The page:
The Legends of Laurel Canyon
1001 Albums You Must Hear Before You Die
It’s So Hard To Tell Who’s Going To Love You The Best
Transfiguration of Vincent
Christmas in the Heart
Glitter and Doom Live
Let It Roll: The Best of George Harrison
Secret, Profane & Sugarcane
Playing for Change
Goo Goo Dolls
Who could have guessed that these guys would one day resort to creating corporate product for forlorn punks? It seems like only yesterday when guitarist/singer/songwriter Johnny Rzeznik served as a welcome distraction from the lackluster output of bassist/singer/songwriter Robby Takac, but apparently, they have switched roles on Gutterflower. This time around, it’s Rzeznik who gets tedious, while Takac provides some relief from the glossy bathos. Rzeznik appears distracted by the sudden thrust into the spotlight that was brought on by "Iris". Throughout Gutterflower, he appears to be exerting too much effort on the music industry’s impression of what people expect from a ‘hit’ songwriter. On the band’s previous album, Dizzy Up the Girl, they graduated from ‘the rock and roll college of undeniable hooks’, hitting a stride that suggested an epiphany of sorts for these guys. Gutterflower is full of them, too, tugging the listener in while Rzeznik sings his lyrics of troubled love. The only problem is that I’m having trouble hearing the band through all of the production gloss. This album presents a Madame Tussaud version of the Goo Goo Dolls; accurate in detail but gaudy by nature. The songs are all good, but they also seem transparently formulaic.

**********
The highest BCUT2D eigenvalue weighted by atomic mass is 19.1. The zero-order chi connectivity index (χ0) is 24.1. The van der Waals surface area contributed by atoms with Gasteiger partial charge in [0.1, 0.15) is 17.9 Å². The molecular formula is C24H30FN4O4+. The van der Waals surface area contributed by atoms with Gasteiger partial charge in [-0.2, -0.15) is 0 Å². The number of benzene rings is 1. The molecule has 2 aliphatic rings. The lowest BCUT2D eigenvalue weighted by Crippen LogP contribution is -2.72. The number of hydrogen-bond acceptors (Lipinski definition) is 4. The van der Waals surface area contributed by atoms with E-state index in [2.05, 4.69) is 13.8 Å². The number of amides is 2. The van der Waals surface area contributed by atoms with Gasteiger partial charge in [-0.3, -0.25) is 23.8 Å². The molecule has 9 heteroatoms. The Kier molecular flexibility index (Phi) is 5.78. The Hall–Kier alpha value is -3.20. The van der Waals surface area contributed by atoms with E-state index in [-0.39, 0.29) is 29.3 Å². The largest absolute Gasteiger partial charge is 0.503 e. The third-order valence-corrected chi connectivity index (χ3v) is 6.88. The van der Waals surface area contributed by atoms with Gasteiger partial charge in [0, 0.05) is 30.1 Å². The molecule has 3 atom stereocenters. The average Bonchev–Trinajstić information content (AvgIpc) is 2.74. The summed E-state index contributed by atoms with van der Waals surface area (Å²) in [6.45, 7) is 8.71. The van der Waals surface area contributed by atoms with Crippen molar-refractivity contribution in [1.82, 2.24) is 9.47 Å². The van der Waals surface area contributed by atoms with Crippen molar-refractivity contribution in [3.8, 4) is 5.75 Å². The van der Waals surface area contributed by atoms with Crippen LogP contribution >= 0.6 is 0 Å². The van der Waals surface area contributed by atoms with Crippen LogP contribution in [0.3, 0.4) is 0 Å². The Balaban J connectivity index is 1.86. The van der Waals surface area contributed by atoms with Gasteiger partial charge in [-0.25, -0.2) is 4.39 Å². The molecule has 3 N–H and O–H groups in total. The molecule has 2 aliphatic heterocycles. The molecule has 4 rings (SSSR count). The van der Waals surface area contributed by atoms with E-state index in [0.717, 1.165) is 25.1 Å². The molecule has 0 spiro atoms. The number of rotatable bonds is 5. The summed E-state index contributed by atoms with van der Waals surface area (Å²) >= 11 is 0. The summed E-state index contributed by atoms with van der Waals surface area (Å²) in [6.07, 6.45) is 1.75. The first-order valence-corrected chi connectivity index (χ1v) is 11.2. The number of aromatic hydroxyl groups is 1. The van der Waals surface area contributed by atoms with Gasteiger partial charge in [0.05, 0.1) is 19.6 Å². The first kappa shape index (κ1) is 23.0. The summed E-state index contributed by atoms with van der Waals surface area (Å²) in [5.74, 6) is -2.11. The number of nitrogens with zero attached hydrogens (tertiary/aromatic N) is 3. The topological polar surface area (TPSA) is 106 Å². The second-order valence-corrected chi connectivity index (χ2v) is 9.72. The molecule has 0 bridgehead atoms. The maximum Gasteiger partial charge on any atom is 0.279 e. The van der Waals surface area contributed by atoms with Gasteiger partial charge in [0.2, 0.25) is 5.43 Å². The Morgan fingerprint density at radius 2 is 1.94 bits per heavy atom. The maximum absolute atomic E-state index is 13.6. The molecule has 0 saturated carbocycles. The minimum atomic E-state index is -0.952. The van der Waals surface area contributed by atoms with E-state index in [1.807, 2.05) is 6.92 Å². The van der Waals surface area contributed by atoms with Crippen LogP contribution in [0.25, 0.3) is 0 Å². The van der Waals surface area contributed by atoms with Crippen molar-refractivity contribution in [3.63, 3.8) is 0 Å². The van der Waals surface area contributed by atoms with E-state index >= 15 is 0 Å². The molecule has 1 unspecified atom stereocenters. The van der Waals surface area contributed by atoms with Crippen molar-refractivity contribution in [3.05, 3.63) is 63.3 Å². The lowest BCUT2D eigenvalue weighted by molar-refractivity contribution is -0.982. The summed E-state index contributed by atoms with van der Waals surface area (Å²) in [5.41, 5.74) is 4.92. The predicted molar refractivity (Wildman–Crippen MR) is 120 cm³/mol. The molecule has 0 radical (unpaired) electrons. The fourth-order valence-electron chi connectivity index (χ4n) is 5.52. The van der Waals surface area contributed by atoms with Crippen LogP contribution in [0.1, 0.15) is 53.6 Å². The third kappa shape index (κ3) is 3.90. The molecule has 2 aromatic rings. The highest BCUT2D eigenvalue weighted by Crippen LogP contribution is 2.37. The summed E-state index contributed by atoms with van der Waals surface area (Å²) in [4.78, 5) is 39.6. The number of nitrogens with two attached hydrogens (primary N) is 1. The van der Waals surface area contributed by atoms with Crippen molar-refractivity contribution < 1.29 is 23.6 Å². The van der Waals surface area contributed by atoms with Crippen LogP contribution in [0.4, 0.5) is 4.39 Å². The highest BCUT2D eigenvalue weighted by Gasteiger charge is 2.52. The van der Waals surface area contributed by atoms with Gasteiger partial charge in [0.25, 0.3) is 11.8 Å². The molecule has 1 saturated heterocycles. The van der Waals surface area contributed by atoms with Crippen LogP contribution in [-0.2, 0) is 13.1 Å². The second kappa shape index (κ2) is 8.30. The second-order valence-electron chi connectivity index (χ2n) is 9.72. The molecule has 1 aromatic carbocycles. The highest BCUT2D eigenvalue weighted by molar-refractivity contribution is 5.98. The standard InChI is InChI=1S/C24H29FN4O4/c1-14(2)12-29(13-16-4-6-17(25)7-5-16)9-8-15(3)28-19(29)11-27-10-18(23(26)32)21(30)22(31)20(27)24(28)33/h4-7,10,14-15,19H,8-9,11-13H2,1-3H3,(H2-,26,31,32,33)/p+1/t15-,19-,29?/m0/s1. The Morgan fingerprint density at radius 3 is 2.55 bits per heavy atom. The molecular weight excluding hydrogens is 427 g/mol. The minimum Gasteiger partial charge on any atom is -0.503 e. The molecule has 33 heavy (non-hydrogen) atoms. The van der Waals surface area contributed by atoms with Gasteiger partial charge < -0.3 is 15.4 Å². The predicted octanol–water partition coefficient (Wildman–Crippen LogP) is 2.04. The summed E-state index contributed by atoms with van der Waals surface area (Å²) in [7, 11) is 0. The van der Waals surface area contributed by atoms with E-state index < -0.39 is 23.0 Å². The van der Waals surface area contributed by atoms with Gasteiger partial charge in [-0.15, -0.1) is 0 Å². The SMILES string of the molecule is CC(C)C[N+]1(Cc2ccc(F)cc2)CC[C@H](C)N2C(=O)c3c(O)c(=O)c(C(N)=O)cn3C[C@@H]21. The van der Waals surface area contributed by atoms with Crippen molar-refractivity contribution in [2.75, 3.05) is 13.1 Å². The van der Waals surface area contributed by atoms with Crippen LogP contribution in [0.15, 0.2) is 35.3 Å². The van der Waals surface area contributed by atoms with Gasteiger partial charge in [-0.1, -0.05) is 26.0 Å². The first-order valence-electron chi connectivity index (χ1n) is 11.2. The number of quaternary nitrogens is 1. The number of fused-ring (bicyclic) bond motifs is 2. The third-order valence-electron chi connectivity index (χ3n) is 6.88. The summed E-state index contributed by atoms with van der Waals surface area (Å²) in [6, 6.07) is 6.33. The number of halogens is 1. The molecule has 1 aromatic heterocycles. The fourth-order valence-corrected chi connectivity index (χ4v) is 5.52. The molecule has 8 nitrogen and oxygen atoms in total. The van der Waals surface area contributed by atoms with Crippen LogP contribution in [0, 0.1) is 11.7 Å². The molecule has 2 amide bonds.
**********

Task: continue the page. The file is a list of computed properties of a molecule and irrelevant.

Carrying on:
"Here Is Gone" is the collection’s best song (and the first single from the album), but it is initially disappointing because its opening suggests Radiohead’s "High and Dry" without measuring up that song’s melodic excellence. It shares the same theme as "High and Dry" as well, with lyrics about abject heartbreak and rejection. As I said, though, it’s the collection’s best song, and it is maddeningly effective in its portrayal of unrequited love. Others fare much worse. But elsewhere, Rzeznik fares much worse. When he can sing a line as mundane as "It’s hard to be free when you’re down on your knees" (in "What a Scene"), he’s as convincing as Jon Bon Jovi, made even worse by the monotonous, repetitive melody. By comparison, the efforts of Robby Takac sound almost enlightened, even when he indulges himself in his Keith Richards fixation. If measured by its presumed commercial success, and its ability to tug at vulnerable hearts, Gutterflower succeeds. But, if judged by its tendency toward product over artistry, it’s a wax replica of the real thing.